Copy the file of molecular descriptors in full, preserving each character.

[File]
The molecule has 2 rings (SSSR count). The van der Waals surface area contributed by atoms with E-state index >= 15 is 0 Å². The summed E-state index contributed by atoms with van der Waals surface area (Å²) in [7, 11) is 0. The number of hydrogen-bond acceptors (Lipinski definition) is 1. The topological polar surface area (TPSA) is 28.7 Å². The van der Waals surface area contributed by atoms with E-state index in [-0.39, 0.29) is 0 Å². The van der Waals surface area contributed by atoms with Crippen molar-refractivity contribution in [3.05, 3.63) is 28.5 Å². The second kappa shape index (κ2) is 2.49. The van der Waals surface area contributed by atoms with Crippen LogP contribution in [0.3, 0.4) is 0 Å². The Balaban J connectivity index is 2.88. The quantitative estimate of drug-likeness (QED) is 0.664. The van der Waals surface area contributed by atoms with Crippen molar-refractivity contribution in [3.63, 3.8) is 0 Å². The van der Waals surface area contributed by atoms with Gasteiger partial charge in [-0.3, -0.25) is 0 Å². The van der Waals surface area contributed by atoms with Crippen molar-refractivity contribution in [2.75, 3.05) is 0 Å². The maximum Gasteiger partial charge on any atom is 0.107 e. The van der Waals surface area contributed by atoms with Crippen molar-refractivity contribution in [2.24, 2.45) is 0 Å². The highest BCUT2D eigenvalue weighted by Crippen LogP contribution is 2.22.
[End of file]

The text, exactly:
The molecule has 2 rings (SSSR count). The van der Waals surface area contributed by atoms with E-state index >= 15 is 0 Å². The summed E-state index contributed by atoms with van der Waals surface area (Å²) in [7, 11) is 0. The number of hydrogen-bond acceptors (Lipinski definition) is 1. The topological polar surface area (TPSA) is 28.7 Å². The van der Waals surface area contributed by atoms with E-state index in [-0.39, 0.29) is 0 Å². The van der Waals surface area contributed by atoms with Crippen molar-refractivity contribution in [3.05, 3.63) is 28.5 Å². The second kappa shape index (κ2) is 2.49. The van der Waals surface area contributed by atoms with Crippen LogP contribution in [0.3, 0.4) is 0 Å². The Balaban J connectivity index is 2.88. The quantitative estimate of drug-likeness (QED) is 0.664. The van der Waals surface area contributed by atoms with Crippen molar-refractivity contribution in [3.63, 3.8) is 0 Å². The van der Waals surface area contributed by atoms with Gasteiger partial charge in [-0.3, -0.25) is 0 Å². The van der Waals surface area contributed by atoms with Crippen molar-refractivity contribution in [2.75, 3.05) is 0 Å². The maximum Gasteiger partial charge on any atom is 0.107 e. The van der Waals surface area contributed by atoms with Crippen molar-refractivity contribution in [2.24, 2.45) is 0 Å². The highest BCUT2D eigenvalue weighted by Crippen LogP contribution is 2.22.